9 Italian Pizza Styles!?
How many Italian pizza styles can you name? Where to Eat Pizza's Daniel Young opens our eyes to the many varieties.
Pizza may be a national food of Italy but there is no national pizza of Italy. Consensus is limited to a single point: My pizza is better than yours.
When I asked Neapolitan food writer Vincenzo D’Antonio what he thought of the pizza in Rome he replied succinctly: “I’m lucky I don’t live in Rome.”
Support for a local pizza style can be ingrained, like unconditional loyalty to the Chicago Cubs. No kind of pizza is quite like the one you grew up with. That’s maybe why some Americans feel conflicted about the pizza they try in the old country. So what if Sicilian pizza in Palermo is more authentic than its Italian-American adaptation in Boston? It’s not quite their pizza.
Such loyalty is laudable but it is also limiting. Your first pizza love is not necessarily your best and it doesn’t have to be your last. No virtue points are awarded for pizza monogamy, or for limiting your relationships to a single body shape, such as square and top-heavy.
In Italy, where exceptional pizza comes in several styles, the last thing you want to be is typecast. Here’s how to navigate pizza polyamory in Italy.
1. Pizza Napoletana
Naples shared its love of pizza and dry pasta with the world but something got lost in translation. Rather than eat pasta al dente and pizza soft, the Neapolitan way, foreigners learned to do the opposite. Italians, too, developed a preference for pizza that cracked under pressure. When Giovanni Santarpia first brought true Neapolitan pizza north to Tuscany the locals did not leave bottles of wine at his doorstep in gratitude. They desired, as he tells it, thin pizza as crisp as biscotti.
The softness of the true Neapolitan pizza crust partly comes from its being cooked in a 900℉ wood-fired oven. The air bubbles in the dough—pushed outward by the skilled pizzaiolo to form the cornicione (rim) of the pizza base—swell, char and blister before the interior crumb has dried out and hardened. But the dough itself is built to be elastic, able to cradle the prized tomatoes and mozzarella of the Campania region in a loving fold. “The sensations you get from eating a soft and well-leavened pizza are different,” says Santarpia. “You feel all the flavors in one bite.”
Soft-core pizza has finally developed a hardcore following in areas as remote from Naples as, well, Florence: The lines for classic pizza napoletana extend outside Santarpia, Giovanni’s new pizzeria, nearly every night.
2. Pizza al Taglio
Roman-style pizza al taglio (“by the cut”) is baked in sheet pans and sold by the slice, hence the alternative names pizza in teglia (“pizza in the pan”) and pizza al trancio (“pizza by the slice”). You order as you would in a cheese shop, making your selection from the display case, telling the server how much to cut off and paying by the weight. Back in the day a Roman kid’s afternoon snack was ordered as ‘na piotta di pizza – slang for “100 liras worth of pizza”.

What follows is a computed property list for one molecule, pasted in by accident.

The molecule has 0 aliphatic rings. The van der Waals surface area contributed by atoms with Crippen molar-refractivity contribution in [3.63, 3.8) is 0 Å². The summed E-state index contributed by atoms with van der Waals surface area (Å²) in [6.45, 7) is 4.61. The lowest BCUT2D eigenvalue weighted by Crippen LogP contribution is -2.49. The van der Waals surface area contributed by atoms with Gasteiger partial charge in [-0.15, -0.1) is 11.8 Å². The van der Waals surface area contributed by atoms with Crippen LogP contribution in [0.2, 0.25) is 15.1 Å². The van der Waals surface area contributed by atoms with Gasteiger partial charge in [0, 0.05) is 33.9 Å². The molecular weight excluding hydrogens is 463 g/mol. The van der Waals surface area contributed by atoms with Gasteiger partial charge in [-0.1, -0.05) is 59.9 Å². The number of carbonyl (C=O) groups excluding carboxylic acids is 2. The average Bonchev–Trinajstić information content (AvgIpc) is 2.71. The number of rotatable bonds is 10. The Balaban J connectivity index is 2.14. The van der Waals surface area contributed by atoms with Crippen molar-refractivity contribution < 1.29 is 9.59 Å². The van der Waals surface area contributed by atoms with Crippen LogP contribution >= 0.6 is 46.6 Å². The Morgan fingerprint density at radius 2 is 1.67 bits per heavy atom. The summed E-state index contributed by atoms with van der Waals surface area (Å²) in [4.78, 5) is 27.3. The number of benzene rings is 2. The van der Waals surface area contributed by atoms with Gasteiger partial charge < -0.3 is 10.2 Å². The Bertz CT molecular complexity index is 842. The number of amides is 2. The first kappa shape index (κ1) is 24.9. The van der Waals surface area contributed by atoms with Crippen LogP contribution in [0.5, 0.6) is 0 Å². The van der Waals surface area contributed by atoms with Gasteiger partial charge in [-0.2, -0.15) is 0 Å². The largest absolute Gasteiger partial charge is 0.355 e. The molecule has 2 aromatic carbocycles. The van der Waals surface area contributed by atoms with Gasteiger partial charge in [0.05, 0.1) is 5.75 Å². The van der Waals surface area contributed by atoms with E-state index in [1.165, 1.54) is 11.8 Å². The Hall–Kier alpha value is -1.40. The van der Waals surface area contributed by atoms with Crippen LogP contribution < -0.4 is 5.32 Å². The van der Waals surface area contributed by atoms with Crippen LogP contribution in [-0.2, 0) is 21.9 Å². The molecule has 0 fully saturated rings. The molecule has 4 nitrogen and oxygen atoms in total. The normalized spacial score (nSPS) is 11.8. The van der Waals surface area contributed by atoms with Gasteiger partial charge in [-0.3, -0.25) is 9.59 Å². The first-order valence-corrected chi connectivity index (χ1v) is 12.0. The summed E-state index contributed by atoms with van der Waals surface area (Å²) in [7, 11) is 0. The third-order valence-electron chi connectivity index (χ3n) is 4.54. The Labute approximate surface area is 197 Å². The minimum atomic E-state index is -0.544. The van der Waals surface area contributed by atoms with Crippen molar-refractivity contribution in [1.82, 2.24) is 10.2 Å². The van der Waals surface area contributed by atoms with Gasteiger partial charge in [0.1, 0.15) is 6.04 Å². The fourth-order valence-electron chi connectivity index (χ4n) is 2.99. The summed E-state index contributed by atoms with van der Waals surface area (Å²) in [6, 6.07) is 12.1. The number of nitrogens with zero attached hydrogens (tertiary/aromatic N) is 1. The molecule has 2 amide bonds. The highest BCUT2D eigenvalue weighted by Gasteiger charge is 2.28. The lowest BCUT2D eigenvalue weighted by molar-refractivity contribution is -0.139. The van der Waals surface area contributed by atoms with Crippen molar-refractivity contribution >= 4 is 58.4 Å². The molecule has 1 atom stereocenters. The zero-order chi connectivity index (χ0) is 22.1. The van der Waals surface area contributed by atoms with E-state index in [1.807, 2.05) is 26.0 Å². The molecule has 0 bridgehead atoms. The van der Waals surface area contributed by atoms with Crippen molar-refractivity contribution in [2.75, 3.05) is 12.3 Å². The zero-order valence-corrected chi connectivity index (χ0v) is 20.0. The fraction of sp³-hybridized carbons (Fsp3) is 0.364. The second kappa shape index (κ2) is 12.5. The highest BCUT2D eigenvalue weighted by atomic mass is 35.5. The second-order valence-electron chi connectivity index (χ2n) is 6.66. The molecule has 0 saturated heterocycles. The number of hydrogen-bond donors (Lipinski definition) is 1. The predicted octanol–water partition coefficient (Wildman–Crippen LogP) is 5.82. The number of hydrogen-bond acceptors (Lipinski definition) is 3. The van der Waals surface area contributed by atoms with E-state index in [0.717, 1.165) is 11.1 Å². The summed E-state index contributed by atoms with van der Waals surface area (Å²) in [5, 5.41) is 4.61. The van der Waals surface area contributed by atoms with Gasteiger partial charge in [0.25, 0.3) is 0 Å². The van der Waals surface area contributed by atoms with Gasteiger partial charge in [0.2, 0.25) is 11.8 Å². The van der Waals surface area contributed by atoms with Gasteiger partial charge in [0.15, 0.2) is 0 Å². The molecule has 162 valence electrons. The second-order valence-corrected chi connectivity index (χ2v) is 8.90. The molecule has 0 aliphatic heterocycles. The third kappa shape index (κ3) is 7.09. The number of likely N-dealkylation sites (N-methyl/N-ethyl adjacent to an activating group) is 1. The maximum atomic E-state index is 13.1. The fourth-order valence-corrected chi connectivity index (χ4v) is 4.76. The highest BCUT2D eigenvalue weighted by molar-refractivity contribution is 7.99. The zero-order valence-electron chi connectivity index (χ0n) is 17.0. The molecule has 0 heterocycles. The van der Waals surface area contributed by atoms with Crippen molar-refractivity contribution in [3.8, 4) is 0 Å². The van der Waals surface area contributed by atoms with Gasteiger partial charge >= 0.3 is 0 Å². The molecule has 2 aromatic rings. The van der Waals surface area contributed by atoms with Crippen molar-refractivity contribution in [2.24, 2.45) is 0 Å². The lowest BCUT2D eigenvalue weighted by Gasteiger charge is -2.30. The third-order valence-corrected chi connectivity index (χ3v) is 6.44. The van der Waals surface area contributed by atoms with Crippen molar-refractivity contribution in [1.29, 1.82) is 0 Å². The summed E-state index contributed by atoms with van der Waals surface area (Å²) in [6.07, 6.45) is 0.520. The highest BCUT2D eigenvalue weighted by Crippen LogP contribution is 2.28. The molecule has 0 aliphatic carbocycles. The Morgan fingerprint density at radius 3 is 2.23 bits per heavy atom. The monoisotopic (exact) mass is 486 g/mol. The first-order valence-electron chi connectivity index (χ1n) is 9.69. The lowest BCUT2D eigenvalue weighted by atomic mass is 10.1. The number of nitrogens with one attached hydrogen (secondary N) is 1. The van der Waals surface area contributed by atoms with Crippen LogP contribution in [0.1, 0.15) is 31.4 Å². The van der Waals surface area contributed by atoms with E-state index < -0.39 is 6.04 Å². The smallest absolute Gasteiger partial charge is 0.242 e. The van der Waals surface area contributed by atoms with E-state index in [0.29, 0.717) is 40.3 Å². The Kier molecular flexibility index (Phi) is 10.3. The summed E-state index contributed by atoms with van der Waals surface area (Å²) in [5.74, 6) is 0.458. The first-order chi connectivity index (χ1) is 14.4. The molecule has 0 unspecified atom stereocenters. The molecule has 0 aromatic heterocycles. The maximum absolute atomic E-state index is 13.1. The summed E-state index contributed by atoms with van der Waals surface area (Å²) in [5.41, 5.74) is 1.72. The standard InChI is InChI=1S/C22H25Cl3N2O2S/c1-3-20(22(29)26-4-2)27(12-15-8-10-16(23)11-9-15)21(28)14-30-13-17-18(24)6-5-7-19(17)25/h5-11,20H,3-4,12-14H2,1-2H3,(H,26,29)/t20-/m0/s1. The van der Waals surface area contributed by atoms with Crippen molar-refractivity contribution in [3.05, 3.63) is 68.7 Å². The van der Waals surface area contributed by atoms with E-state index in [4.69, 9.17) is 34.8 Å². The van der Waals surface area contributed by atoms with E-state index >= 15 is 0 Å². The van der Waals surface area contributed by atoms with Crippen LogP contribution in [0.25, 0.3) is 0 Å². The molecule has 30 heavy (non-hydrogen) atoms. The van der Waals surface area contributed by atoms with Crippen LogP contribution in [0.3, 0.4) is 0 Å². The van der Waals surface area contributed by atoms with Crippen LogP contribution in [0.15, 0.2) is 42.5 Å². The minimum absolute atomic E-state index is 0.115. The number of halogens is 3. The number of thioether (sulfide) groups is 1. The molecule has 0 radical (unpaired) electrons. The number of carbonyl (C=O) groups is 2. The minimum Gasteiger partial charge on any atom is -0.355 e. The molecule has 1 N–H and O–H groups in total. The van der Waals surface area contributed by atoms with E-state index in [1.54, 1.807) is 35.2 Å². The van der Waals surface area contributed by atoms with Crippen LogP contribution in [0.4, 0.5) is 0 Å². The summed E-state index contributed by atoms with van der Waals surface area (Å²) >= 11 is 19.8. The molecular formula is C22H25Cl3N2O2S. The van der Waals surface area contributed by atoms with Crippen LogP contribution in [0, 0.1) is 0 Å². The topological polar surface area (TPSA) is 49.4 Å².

Pizza al taglio bakes in an electric oven for up to 15 minutes, yielding a crisp, airy, golden crust that’s up to an inch thick. The longer cooking time isn’t always ideal for toppings. To prevent overcooking or unnecessary cooking some of these pizza accessories are applied mid-bake or after-bake. Why such precautions for so humble a street food? Because pizza al taglio, at its best, is a platform for the some of the most prized cheeses, cured meats, seafood, produce and, yes, baking in Italy.
Not all pizza al taglio is Roman, though you may hear it called pizza romana, and not all pizza romana is pizza al taglio. Pizza al taglio is prepared in many areas of Italy and takes on different regional characteristics. The round version of pizza romana – pizza romana tonda (see below) – has a crust that’s extremely thin and crisp, with no corners to cut.
The dough for “pizza by the cut” doesn’t even have to be molded in a pan. Some is baked directly on the stone surface of the oven and goes by the description pizza alla pala (see below).
Where to Eat Pizza al Taglio: Pizzarium, Rome; Pizzeria Angelo e Simonetta, Rome; Pizzeria Panetteria Bosco, Tempio Pausania, Sardina
3. Pizza Siciliana
In the USA, “Sicilian” is sometimes synonymous with “square,” the shape of the pan pizzas prepared by Sicilian immigrants and their descendants in Boston, Providence, New York and Detroit. These New World pizzas were probably inspired by sfincione of Palermo or cudduruni of Syracuse, two types of Sicilian pizza typically sold in bakeries and likened, on account of their breadiness, to Sicilian focaccia. These pizza squares may also be precursors to pizza al taglio.
Even so, when you order pizza in most areas of Sicily you usually get one round pie or, in the case of a stuffed pizzolo, two round pies stacked atop one another. The term pizza siciliana is defined less by shape than by local ingredients: Semolina and other home-grown grains in the dough; toppings of goat cheese, pecorino siciliano and local cow’s milk cheeses – anything but buffalo mozzarella. Anchovies are everywhere. A dusting of breadcrumbs is another pretty reliable indicator.
Where To Eat Pizza Siciliana: Mignemi Mastro Fornaio; Catania. Spinnato, Palermo
4. Pizza Gourmet